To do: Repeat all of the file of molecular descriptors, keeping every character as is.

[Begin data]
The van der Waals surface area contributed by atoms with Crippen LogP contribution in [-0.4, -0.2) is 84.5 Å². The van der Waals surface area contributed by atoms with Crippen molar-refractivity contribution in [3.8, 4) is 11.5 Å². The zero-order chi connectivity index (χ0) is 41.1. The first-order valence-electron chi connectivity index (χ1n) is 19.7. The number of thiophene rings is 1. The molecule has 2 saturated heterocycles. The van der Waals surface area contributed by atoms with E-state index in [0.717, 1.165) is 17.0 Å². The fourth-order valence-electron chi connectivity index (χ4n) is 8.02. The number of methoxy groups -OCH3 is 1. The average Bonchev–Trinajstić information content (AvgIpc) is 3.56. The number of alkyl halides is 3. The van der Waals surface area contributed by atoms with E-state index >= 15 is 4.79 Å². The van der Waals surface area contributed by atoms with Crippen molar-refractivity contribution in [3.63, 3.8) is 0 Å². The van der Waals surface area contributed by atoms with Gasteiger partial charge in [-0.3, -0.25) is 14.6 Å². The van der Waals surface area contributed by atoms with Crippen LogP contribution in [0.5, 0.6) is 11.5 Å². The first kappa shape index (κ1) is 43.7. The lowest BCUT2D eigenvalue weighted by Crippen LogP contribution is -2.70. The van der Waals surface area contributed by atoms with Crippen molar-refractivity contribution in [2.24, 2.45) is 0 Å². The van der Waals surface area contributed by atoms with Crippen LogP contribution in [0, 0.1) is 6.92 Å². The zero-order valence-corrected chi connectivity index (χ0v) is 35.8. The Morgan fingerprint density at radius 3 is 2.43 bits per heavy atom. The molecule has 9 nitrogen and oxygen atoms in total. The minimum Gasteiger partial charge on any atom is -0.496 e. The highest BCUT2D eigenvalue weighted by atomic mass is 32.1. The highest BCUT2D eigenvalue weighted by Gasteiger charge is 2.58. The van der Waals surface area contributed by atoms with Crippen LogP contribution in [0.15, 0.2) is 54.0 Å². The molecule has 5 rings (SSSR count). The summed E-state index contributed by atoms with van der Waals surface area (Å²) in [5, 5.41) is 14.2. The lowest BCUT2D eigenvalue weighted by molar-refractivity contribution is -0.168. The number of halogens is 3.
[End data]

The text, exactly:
The van der Waals surface area contributed by atoms with Crippen LogP contribution in [-0.4, -0.2) is 84.5 Å². The van der Waals surface area contributed by atoms with Crippen molar-refractivity contribution in [3.8, 4) is 11.5 Å². The zero-order chi connectivity index (χ0) is 41.1. The first-order valence-electron chi connectivity index (χ1n) is 19.7. The number of thiophene rings is 1. The molecule has 2 saturated heterocycles. The van der Waals surface area contributed by atoms with E-state index in [0.717, 1.165) is 17.0 Å². The fourth-order valence-electron chi connectivity index (χ4n) is 8.02. The number of methoxy groups -OCH3 is 1. The average Bonchev–Trinajstić information content (AvgIpc) is 3.56. The number of alkyl halides is 3. The van der Waals surface area contributed by atoms with E-state index >= 15 is 4.79 Å². The van der Waals surface area contributed by atoms with Crippen molar-refractivity contribution in [3.63, 3.8) is 0 Å². The van der Waals surface area contributed by atoms with Gasteiger partial charge in [-0.3, -0.25) is 14.6 Å². The van der Waals surface area contributed by atoms with Crippen LogP contribution in [0.5, 0.6) is 11.5 Å². The first kappa shape index (κ1) is 43.7. The lowest BCUT2D eigenvalue weighted by Crippen LogP contribution is -2.70. The van der Waals surface area contributed by atoms with Crippen molar-refractivity contribution in [2.24, 2.45) is 0 Å². The van der Waals surface area contributed by atoms with Crippen LogP contribution in [0, 0.1) is 6.92 Å². The zero-order valence-corrected chi connectivity index (χ0v) is 35.8. The Morgan fingerprint density at radius 3 is 2.43 bits per heavy atom. The molecule has 9 nitrogen and oxygen atoms in total. The minimum Gasteiger partial charge on any atom is -0.496 e. The highest BCUT2D eigenvalue weighted by atomic mass is 32.1. The highest BCUT2D eigenvalue weighted by Gasteiger charge is 2.58. The van der Waals surface area contributed by atoms with Crippen LogP contribution in [0.15, 0.2) is 54.0 Å². The molecule has 5 rings (SSSR count). The summed E-state index contributed by atoms with van der Waals surface area (Å²) in [5, 5.41) is 14.2. The lowest BCUT2D eigenvalue weighted by molar-refractivity contribution is -0.168. The number of halogens is 3.